Saudi Arabia, the leading light of the Organisation of the Petroleum Exporting Countries (OPEC), will not be ending its price war against US frackers any time soon.
That is official. The editor of the Financial Times, Lionel Barber, has been in Riyadh, the Saudi capital. Together with his colleagues he was told by senior officials that the Kingdom, the world’s largest oil exporter, is determined to protect its market share despite the financial pain the price war is inflicting on the economy.
“The only thing to do now is let the market do its job,” said Khalid al-Falih, chairman of the state-owned Saudi Arabian Oil Company (Saudi Aramco),
“There have been no conversations here that say we should cut production now that we’ve seen the pain.”
Other officials told the FT journalists that their policy will be vindicated in one to two years’ time when revived demand swallows the global oil glut and prices begin to recover to the US$70 to US$80 a barrel level.
Saudi Arabia rocked oil markets last November when OPEC decided against production cuts, making clear that the Kingdom was abandoning its traditional policy of reducing supplies to stabilise prices. Since then the oil price has collapsed from a high of US$115 a barrel to around US$40 a barrel.
Specifically, the Saudis actions were aimed at putting high-cost shale oil and gas frackers in the US out of business, thereby reducing US output and leaving countries like Saudi Arabia to maintain their high level of exports to the US.
While US production has fallen somewhat -- having soared to something like Saudi Arabia’s current levels (10.6mln barrels a day) -- some commentators believe the Kingdom’s strategy is already being seen to fail and the Saudis are fooling themselves if they think they can continue with low prices for another two years .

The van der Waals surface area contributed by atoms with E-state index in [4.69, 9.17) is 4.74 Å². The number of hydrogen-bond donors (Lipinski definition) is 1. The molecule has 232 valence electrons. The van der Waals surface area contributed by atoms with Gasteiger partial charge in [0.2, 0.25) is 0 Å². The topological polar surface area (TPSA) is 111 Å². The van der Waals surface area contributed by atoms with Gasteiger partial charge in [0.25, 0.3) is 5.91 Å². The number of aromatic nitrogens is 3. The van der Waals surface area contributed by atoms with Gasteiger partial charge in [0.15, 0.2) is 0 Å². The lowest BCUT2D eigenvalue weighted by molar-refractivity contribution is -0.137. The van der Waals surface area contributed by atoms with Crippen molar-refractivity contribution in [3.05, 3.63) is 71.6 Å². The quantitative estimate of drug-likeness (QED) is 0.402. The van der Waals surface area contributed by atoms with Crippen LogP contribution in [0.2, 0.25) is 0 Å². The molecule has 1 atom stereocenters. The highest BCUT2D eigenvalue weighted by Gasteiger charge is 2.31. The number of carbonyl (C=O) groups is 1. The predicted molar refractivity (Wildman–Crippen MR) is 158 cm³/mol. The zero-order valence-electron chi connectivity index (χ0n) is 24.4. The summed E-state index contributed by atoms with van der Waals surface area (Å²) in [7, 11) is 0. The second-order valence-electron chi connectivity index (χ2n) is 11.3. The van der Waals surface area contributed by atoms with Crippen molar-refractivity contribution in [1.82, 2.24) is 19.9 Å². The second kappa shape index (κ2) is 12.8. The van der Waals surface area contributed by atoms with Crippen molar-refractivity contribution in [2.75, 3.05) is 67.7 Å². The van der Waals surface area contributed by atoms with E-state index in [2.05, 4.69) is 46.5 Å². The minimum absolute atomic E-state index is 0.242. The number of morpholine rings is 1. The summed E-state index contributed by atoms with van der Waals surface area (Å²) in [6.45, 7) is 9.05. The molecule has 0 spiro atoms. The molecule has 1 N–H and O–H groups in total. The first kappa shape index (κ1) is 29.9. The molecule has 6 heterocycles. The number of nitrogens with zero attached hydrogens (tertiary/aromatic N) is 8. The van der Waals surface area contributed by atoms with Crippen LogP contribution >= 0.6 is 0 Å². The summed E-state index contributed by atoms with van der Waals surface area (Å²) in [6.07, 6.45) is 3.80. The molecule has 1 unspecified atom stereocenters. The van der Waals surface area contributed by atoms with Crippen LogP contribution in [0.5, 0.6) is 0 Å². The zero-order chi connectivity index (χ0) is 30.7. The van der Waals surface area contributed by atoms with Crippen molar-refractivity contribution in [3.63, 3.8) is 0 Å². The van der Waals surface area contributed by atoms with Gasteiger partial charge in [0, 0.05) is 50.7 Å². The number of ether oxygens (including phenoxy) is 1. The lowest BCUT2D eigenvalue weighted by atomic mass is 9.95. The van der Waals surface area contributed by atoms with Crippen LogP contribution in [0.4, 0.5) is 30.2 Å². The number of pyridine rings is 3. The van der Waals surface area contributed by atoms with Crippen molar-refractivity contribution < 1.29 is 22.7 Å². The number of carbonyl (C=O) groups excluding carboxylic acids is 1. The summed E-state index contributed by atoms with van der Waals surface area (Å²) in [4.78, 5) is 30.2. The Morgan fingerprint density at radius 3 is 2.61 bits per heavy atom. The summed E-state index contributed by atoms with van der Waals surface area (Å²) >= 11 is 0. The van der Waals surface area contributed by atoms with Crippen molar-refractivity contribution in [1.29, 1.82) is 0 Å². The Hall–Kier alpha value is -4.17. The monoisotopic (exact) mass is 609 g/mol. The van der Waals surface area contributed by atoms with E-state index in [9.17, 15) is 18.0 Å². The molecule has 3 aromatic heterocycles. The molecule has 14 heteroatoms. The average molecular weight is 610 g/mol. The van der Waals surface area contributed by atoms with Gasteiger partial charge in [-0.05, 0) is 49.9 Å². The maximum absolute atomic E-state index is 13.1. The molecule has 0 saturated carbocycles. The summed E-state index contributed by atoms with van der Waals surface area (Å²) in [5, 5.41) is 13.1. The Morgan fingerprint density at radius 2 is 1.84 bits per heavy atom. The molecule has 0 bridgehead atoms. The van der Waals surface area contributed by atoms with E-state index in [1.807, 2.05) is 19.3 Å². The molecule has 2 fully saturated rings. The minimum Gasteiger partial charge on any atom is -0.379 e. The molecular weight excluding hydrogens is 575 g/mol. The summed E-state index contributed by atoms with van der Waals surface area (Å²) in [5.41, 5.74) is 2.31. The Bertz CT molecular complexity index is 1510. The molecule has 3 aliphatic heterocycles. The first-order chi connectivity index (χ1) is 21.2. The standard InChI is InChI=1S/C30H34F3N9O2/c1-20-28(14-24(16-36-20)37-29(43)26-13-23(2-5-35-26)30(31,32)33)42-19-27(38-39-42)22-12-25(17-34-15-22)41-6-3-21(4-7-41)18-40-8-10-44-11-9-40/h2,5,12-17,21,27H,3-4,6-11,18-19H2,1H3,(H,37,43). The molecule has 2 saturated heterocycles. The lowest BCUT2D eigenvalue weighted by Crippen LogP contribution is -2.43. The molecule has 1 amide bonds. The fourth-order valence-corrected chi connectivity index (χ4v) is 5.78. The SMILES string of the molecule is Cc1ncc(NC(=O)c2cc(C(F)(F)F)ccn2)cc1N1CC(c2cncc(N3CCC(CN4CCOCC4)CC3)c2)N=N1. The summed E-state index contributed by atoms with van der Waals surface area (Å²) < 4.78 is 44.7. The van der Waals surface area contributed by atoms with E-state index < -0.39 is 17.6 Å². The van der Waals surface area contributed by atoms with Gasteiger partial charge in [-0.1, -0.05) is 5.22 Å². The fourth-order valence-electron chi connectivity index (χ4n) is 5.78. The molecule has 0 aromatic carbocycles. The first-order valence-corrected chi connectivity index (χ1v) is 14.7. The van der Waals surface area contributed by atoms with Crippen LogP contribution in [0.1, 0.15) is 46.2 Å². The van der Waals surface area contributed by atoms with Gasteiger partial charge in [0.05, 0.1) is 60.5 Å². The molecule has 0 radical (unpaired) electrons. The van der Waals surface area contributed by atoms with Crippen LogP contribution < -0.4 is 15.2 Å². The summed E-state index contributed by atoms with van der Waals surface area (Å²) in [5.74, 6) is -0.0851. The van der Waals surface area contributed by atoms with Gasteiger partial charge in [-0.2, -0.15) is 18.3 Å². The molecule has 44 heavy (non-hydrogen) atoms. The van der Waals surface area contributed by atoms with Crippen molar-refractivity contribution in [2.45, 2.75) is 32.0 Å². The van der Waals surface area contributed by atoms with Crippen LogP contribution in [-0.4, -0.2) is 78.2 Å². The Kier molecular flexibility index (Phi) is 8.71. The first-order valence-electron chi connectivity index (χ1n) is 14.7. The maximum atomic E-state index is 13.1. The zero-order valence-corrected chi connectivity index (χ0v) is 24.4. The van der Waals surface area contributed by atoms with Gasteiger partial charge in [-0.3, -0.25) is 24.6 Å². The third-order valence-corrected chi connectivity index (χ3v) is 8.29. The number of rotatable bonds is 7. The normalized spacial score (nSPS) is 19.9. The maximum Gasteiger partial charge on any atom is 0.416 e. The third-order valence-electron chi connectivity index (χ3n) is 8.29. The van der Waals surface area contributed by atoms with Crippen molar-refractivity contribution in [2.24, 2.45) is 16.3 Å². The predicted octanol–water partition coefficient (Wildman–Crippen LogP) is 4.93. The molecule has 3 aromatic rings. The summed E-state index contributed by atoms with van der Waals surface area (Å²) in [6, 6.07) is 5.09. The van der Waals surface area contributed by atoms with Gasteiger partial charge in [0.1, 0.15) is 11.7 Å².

Certainly the pain the Saudis say they feel is real enough. The Saudis said they would use their substantial foreign reserves to finance the production increases. But the reserves appear to be sinking as fast as the oil price.
Last year they were US$737bn and fell to a three-year low of US$647bn in September. According to the International Monetary Fund (IMF) the Kingdom’s budget deficit will reach 20% of GDP this year, or roughly US$140bn.
The Saudis have just announced they are tapping international bond markets for the first time, another sign of the damage that lower oil prices are having on their public finances.
One commentator who has been saying for the past few months that the Saudi strategy is not working is Ambrose Evans-Pritchard of the Daily Telegraph.
He has written if the aim was to choke the US shale industry, the Saudis have misjudged badly.
Okay, Wood Mackenzie estimates the major oil and gas companies have shelved 46 large projects, deferring US$200bn of investments.
But the problem now for the Saudis is that the US shale frackers are no longer high-cost. They are now mostly mid-cost. As oil prices have fallen so has the price of rig hire. Technological innovations have also reduced costs.
In a recent article Evans-Pritchard concluded: “Until now shale drillers have been cushioned by hedging contracts. The stress test will come over coming months as these expire.
“But even if scores of over-leveraged wild-catters go bankrupt as funding dries up, it will not do OPEC any good. The wells will still be there. The technology and infrastructure will still be there. Stronger companies will mop up on the cheap, taking over the operations.”
Evans-Pritchard could be wrong in his belief that the Saudis will end their price war sooner rather than later without having achieved their goal of choking the US frackers.
But there is one thing he is surely right about and that is, after all the pain their price war has caused, Saudi-led OPEC will no longer be the major force in determining what the oil price will be.
Evans-Pritchard, quoting a Bank of America spokesman, said OPEC is “effectively dissolved”. If this is the case, the cartel might just as well shut down its offices in Vienna to save money.